I've tried using the rating scale guidelines, but some things just don't seem to fit. There is nothing in there about how to rate one when you put it in a tree. For terrain, it talks about slopes and whether you could ride a bicycle or push it. I've seen ratings where it's a 1.5/3 because the cache is up a tree, yet the walk to the tree is a breeze. To me, that rating is backwards because the difficulty isn't the journey there, the hard part is actually getting the cache. That's more of a puzzle. How to get it down from the tree.
OTOH, a terrain 3.5 or 4 tells me I have to CLIMB the tree (or arch, or whathaveyou)
Many of those hides are easy to spot from below (even whilst backflipping off a median planter), therefore justifiably only 1.5s or 2s.
I could use a lot of things to simplify any tough terrain, but they all have hints -- subjective as they may be -- to where to be looking for the cache.
And, well, to get a bike into a tree, that's a BIG push!!!!
So. Rule of thumb when *I* am setting ratings:
Difficulty - trickiness of the hide. If it's a straightforward hide atop a lamppost, it's still a 1. If it's an electric plate flush against the top of that lamppost, it's a 4... or a bolt in the top of that lampost, maybe even a 5 Terrain -- 1 -- wheelchair access. We learned a lot about this when Semper Q was on wheels. Not only does the chair have to get to GZ, but the person in the chair has to reach/retrieve the cache from that chair (e.g. NOT on the ground). So most simple caches are really 1.5s, we learned. And on from there. 4 means a tough climb (whether up someone's shoulders or whatever). 5 means it requires special gear. For example, Spring Loaded for Waterweasel & I was probably a 3 as far as exertion -- but because it needed fins and mask/goggles (if not snorkle) to do realistically, it's a 5. Hubbard Glacier Earthcache. We viewed it from the veranda of our stateroom. Hardly any physical effort at all. But because it required a boat or a helecopter, it's a 5 Terrain.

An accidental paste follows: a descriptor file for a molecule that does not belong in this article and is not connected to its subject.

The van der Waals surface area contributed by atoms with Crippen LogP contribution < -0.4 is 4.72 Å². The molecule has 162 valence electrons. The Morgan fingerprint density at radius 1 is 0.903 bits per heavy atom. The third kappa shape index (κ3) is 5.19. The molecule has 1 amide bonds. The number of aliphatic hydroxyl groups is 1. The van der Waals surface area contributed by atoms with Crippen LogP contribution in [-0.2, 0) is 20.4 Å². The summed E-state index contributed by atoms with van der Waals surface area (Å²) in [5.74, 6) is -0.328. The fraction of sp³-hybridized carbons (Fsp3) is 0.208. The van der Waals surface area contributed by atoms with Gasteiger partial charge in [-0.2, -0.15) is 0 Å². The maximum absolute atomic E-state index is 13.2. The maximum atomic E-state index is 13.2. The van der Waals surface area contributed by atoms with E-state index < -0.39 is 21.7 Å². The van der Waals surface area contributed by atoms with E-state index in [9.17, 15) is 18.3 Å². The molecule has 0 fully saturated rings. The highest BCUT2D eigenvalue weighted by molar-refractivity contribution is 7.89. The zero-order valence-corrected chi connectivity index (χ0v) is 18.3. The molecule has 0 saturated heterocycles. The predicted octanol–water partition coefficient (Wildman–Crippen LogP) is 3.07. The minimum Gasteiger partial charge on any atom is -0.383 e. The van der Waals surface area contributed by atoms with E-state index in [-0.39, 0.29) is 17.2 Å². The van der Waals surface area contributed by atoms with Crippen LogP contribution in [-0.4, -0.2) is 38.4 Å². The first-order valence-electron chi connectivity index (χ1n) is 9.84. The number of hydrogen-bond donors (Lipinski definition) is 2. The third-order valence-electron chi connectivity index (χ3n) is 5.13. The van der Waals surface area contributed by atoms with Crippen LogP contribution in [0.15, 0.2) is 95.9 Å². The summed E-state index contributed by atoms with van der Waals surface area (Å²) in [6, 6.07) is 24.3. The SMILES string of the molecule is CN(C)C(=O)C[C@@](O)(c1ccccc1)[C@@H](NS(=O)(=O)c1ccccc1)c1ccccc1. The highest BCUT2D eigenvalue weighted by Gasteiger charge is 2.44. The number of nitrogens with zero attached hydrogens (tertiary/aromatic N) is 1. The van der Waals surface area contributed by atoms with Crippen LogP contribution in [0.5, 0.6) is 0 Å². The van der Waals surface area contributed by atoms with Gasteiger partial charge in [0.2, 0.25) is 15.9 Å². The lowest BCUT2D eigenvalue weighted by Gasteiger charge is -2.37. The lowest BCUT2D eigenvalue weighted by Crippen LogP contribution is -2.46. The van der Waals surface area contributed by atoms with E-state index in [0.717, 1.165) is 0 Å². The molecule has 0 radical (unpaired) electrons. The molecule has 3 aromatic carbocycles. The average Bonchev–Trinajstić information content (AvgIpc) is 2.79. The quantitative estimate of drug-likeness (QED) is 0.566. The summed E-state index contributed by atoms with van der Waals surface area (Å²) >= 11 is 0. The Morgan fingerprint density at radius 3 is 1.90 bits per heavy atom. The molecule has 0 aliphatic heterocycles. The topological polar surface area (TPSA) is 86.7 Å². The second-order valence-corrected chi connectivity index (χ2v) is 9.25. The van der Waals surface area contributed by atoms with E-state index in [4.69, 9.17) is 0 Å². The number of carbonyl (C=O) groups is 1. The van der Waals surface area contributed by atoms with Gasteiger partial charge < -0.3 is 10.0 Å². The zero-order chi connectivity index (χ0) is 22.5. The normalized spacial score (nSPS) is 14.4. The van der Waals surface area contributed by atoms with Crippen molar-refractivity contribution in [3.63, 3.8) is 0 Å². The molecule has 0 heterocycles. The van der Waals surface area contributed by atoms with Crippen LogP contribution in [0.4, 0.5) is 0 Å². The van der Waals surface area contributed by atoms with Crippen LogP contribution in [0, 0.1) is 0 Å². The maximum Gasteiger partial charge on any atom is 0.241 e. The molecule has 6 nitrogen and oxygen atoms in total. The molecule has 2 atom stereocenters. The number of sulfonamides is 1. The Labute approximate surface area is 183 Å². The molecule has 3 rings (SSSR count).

Yes, for some a 4 or 5 terrain is a lot easier than for others. For some a 3 terrain is next to impossible. So you also need to know the Cache Owner's prejudice & capability. OTOH, these ratings tell this cacher quite a lot about what to expect and how to look for the cache. Even though they're all over the place. Well, for that matter, so are cache sizes. These days I'm seeing smalls regularly classified as regulars and a waterproof match case or altoids tin (micros when we started), as smalls. Suppose we need Micro, Mini Micro, and You have GOT to be kidding/How did you get a LOG in there?!?
This is all my subjective take, based on how I've learned to play (and thus calibrate) the game. So there are certain people like TreyB & the Outlaw who are likely to blame for my point of view. LOL.
To me, difficulty is how hard is it to FIND the cache once you arrive and terrain is how hard is it to GET TO the cache location.
In the tree example, yes, the walk to the cache was probably a 1-1.5, but that last little bit raises the difficulty. When you arrived at ground zero, the cache was in a mostly obvious hiding place, so it warrants a low difficulty rating.
If that was my hide, I'd probably mention something in the description that I rated it a 3 overall, but only because the last bit of terrain will make retrieving the cache harder than the walk there.